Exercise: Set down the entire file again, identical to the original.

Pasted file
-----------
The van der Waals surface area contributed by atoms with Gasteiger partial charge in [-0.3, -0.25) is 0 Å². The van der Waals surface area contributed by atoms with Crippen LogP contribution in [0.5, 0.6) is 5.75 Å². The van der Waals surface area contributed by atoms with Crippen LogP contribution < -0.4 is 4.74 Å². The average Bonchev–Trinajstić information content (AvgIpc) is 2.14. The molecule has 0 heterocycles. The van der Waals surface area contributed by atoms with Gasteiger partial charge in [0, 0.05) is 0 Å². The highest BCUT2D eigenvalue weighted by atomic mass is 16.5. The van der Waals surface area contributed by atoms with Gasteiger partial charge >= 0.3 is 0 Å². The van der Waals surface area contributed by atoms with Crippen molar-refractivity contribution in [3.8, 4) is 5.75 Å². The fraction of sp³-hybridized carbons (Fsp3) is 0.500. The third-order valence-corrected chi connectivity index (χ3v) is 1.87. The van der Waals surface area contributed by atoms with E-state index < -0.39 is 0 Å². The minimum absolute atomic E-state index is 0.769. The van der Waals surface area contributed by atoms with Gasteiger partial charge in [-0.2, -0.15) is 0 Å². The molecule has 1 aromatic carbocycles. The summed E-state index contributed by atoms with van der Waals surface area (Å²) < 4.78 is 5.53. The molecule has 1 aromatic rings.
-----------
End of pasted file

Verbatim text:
The van der Waals surface area contributed by atoms with Gasteiger partial charge in [-0.3, -0.25) is 0 Å². The van der Waals surface area contributed by atoms with Crippen LogP contribution in [0.5, 0.6) is 5.75 Å². The van der Waals surface area contributed by atoms with Crippen LogP contribution < -0.4 is 4.74 Å². The average Bonchev–Trinajstić information content (AvgIpc) is 2.14. The molecule has 0 heterocycles. The van der Waals surface area contributed by atoms with Gasteiger partial charge in [0, 0.05) is 0 Å². The highest BCUT2D eigenvalue weighted by atomic mass is 16.5. The van der Waals surface area contributed by atoms with Gasteiger partial charge >= 0.3 is 0 Å². The van der Waals surface area contributed by atoms with Crippen molar-refractivity contribution in [3.8, 4) is 5.75 Å². The fraction of sp³-hybridized carbons (Fsp3) is 0.500. The third-order valence-corrected chi connectivity index (χ3v) is 1.87. The van der Waals surface area contributed by atoms with E-state index < -0.39 is 0 Å². The minimum absolute atomic E-state index is 0.769. The van der Waals surface area contributed by atoms with Gasteiger partial charge in [-0.2, -0.15) is 0 Å². The molecule has 1 aromatic carbocycles. The summed E-state index contributed by atoms with van der Waals surface area (Å²) < 4.78 is 5.53. The molecule has 1 aromatic rings.